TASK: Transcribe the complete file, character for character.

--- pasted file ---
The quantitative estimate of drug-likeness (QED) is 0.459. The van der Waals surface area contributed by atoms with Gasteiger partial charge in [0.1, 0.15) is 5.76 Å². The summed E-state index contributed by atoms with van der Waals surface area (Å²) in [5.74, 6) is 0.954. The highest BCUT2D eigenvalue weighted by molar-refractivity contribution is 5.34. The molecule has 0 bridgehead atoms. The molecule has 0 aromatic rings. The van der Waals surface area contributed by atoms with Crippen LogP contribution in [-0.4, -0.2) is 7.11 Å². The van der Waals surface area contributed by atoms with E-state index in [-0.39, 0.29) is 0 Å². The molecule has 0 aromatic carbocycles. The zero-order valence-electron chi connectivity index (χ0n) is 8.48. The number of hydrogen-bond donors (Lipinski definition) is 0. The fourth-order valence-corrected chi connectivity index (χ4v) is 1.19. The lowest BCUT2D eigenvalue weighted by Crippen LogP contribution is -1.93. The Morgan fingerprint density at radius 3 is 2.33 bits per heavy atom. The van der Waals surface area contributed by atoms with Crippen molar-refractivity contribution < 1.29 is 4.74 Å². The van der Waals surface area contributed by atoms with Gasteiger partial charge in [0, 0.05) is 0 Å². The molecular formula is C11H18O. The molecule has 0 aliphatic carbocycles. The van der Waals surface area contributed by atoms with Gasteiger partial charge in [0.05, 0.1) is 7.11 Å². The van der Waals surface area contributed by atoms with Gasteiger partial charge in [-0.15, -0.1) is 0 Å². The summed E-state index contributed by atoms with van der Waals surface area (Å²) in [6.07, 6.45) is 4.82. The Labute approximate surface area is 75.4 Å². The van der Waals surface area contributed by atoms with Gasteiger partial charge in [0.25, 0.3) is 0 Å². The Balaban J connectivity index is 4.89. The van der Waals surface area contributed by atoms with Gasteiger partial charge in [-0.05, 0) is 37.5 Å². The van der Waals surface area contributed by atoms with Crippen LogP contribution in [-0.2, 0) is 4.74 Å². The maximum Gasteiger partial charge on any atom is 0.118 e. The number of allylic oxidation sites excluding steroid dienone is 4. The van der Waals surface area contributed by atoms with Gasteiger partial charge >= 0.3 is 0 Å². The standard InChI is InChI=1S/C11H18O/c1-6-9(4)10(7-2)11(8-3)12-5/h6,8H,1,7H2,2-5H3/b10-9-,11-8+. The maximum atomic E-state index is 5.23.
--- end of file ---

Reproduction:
The quantitative estimate of drug-likeness (QED) is 0.459. The van der Waals surface area contributed by atoms with Gasteiger partial charge in [0.1, 0.15) is 5.76 Å². The summed E-state index contributed by atoms with van der Waals surface area (Å²) in [5.74, 6) is 0.954. The highest BCUT2D eigenvalue weighted by molar-refractivity contribution is 5.34. The molecule has 0 bridgehead atoms. The molecule has 0 aromatic rings. The van der Waals surface area contributed by atoms with Crippen LogP contribution in [-0.4, -0.2) is 7.11 Å². The van der Waals surface area contributed by atoms with E-state index in [-0.39, 0.29) is 0 Å². The molecule has 0 aromatic carbocycles. The zero-order valence-electron chi connectivity index (χ0n) is 8.48. The number of hydrogen-bond donors (Lipinski definition) is 0. The fourth-order valence-corrected chi connectivity index (χ4v) is 1.19. The lowest BCUT2D eigenvalue weighted by Crippen LogP contribution is -1.93. The Morgan fingerprint density at radius 3 is 2.33 bits per heavy atom. The van der Waals surface area contributed by atoms with Crippen molar-refractivity contribution < 1.29 is 4.74 Å². The van der Waals surface area contributed by atoms with Gasteiger partial charge in [0, 0.05) is 0 Å². The molecular formula is C11H18O. The molecule has 0 aliphatic carbocycles. The van der Waals surface area contributed by atoms with Gasteiger partial charge in [0.05, 0.1) is 7.11 Å². The van der Waals surface area contributed by atoms with Gasteiger partial charge in [-0.15, -0.1) is 0 Å². The summed E-state index contributed by atoms with van der Waals surface area (Å²) in [6.07, 6.45) is 4.82. The Labute approximate surface area is 75.4 Å². The van der Waals surface area contributed by atoms with Gasteiger partial charge in [0.25, 0.3) is 0 Å². The Balaban J connectivity index is 4.89. The van der Waals surface area contributed by atoms with Gasteiger partial charge in [-0.05, 0) is 37.5 Å². The van der Waals surface area contributed by atoms with Crippen LogP contribution in [-0.2, 0) is 4.74 Å². The maximum Gasteiger partial charge on any atom is 0.118 e. The number of allylic oxidation sites excluding steroid dienone is 4. The van der Waals surface area contributed by atoms with Gasteiger partial charge >= 0.3 is 0 Å². The standard InChI is InChI=1S/C11H18O/c1-6-9(4)10(7-2)11(8-3)12-5/h6,8H,1,7H2,2-5H3/b10-9-,11-8+. The maximum atomic E-state index is 5.23.